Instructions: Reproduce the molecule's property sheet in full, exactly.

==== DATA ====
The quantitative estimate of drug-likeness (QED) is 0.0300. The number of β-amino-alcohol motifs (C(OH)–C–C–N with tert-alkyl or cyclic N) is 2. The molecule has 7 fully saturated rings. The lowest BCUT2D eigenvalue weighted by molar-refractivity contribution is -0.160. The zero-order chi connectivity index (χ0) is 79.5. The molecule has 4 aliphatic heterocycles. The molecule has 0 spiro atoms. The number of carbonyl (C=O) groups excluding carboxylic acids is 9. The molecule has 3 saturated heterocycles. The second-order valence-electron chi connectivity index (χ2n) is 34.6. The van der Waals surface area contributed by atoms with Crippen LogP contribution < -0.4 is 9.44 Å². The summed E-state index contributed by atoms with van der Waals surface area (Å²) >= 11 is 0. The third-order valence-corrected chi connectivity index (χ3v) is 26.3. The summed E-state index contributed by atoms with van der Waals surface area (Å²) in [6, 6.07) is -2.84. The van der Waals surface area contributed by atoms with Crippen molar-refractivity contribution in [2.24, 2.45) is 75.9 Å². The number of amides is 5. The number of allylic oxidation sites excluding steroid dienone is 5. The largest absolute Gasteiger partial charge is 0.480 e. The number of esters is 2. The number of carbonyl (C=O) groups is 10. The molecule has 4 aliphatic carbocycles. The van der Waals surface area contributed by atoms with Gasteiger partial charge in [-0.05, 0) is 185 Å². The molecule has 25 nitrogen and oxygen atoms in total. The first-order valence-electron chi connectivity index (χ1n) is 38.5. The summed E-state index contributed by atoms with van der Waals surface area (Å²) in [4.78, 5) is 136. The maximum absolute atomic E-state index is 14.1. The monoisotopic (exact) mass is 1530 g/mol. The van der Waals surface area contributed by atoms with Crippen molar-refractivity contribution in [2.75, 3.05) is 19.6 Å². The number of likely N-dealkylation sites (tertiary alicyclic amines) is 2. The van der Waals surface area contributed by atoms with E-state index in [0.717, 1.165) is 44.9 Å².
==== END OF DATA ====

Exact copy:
The quantitative estimate of drug-likeness (QED) is 0.0300. The number of β-amino-alcohol motifs (C(OH)–C–C–N with tert-alkyl or cyclic N) is 2. The molecule has 7 fully saturated rings. The lowest BCUT2D eigenvalue weighted by molar-refractivity contribution is -0.160. The zero-order chi connectivity index (χ0) is 79.5. The molecule has 4 aliphatic heterocycles. The molecule has 0 spiro atoms. The number of carbonyl (C=O) groups excluding carboxylic acids is 9. The molecule has 3 saturated heterocycles. The second-order valence-electron chi connectivity index (χ2n) is 34.6. The van der Waals surface area contributed by atoms with Crippen LogP contribution < -0.4 is 9.44 Å². The summed E-state index contributed by atoms with van der Waals surface area (Å²) >= 11 is 0. The third-order valence-corrected chi connectivity index (χ3v) is 26.3. The summed E-state index contributed by atoms with van der Waals surface area (Å²) in [6, 6.07) is -2.84. The van der Waals surface area contributed by atoms with Crippen molar-refractivity contribution in [2.24, 2.45) is 75.9 Å². The number of amides is 5. The number of allylic oxidation sites excluding steroid dienone is 5. The largest absolute Gasteiger partial charge is 0.480 e. The number of esters is 2. The number of carbonyl (C=O) groups is 10. The molecule has 4 aliphatic carbocycles. The van der Waals surface area contributed by atoms with Gasteiger partial charge in [-0.05, 0) is 185 Å². The molecule has 25 nitrogen and oxygen atoms in total. The first-order valence-electron chi connectivity index (χ1n) is 38.5. The summed E-state index contributed by atoms with van der Waals surface area (Å²) in [4.78, 5) is 136. The maximum absolute atomic E-state index is 14.1. The monoisotopic (exact) mass is 1530 g/mol. The van der Waals surface area contributed by atoms with Crippen molar-refractivity contribution in [2.75, 3.05) is 19.6 Å². The number of likely N-dealkylation sites (tertiary alicyclic amines) is 2. The van der Waals surface area contributed by atoms with E-state index in [0.717, 1.165) is 44.9 Å².